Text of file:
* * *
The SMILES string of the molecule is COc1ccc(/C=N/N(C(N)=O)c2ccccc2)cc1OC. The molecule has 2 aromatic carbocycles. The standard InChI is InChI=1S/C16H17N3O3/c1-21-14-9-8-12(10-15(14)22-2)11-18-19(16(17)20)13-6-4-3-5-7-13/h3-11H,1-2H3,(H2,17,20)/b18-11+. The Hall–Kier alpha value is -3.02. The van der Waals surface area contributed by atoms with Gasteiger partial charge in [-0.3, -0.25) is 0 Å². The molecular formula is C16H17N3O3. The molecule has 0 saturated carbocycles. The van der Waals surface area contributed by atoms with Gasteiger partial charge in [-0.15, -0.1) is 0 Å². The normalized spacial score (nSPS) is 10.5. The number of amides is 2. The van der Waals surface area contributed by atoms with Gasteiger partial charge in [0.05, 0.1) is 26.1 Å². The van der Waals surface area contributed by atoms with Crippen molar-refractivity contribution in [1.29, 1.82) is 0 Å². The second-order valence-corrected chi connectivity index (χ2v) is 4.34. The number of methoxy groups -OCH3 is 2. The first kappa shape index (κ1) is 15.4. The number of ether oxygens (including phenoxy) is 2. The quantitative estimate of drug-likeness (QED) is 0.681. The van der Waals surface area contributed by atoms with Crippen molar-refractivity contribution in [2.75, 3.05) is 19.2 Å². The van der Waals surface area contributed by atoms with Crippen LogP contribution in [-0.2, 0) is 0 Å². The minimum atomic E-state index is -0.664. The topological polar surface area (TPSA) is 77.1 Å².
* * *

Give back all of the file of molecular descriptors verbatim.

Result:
The SMILES string of the molecule is COc1ccc(/C=N/N(C(N)=O)c2ccccc2)cc1OC. The molecule has 2 aromatic carbocycles. The standard InChI is InChI=1S/C16H17N3O3/c1-21-14-9-8-12(10-15(14)22-2)11-18-19(16(17)20)13-6-4-3-5-7-13/h3-11H,1-2H3,(H2,17,20)/b18-11+. The Hall–Kier alpha value is -3.02. The van der Waals surface area contributed by atoms with Gasteiger partial charge in [-0.3, -0.25) is 0 Å². The molecular formula is C16H17N3O3. The molecule has 0 saturated carbocycles. The van der Waals surface area contributed by atoms with Gasteiger partial charge in [-0.15, -0.1) is 0 Å². The normalized spacial score (nSPS) is 10.5. The number of amides is 2. The van der Waals surface area contributed by atoms with Gasteiger partial charge in [0.05, 0.1) is 26.1 Å². The van der Waals surface area contributed by atoms with Crippen molar-refractivity contribution in [1.29, 1.82) is 0 Å². The second-order valence-corrected chi connectivity index (χ2v) is 4.34. The number of methoxy groups -OCH3 is 2. The first kappa shape index (κ1) is 15.4. The number of ether oxygens (including phenoxy) is 2. The quantitative estimate of drug-likeness (QED) is 0.681. The van der Waals surface area contributed by atoms with Crippen molar-refractivity contribution in [2.75, 3.05) is 19.2 Å². The van der Waals surface area contributed by atoms with Crippen LogP contribution in [-0.2, 0) is 0 Å². The minimum atomic E-state index is -0.664. The topological polar surface area (TPSA) is 77.1 Å².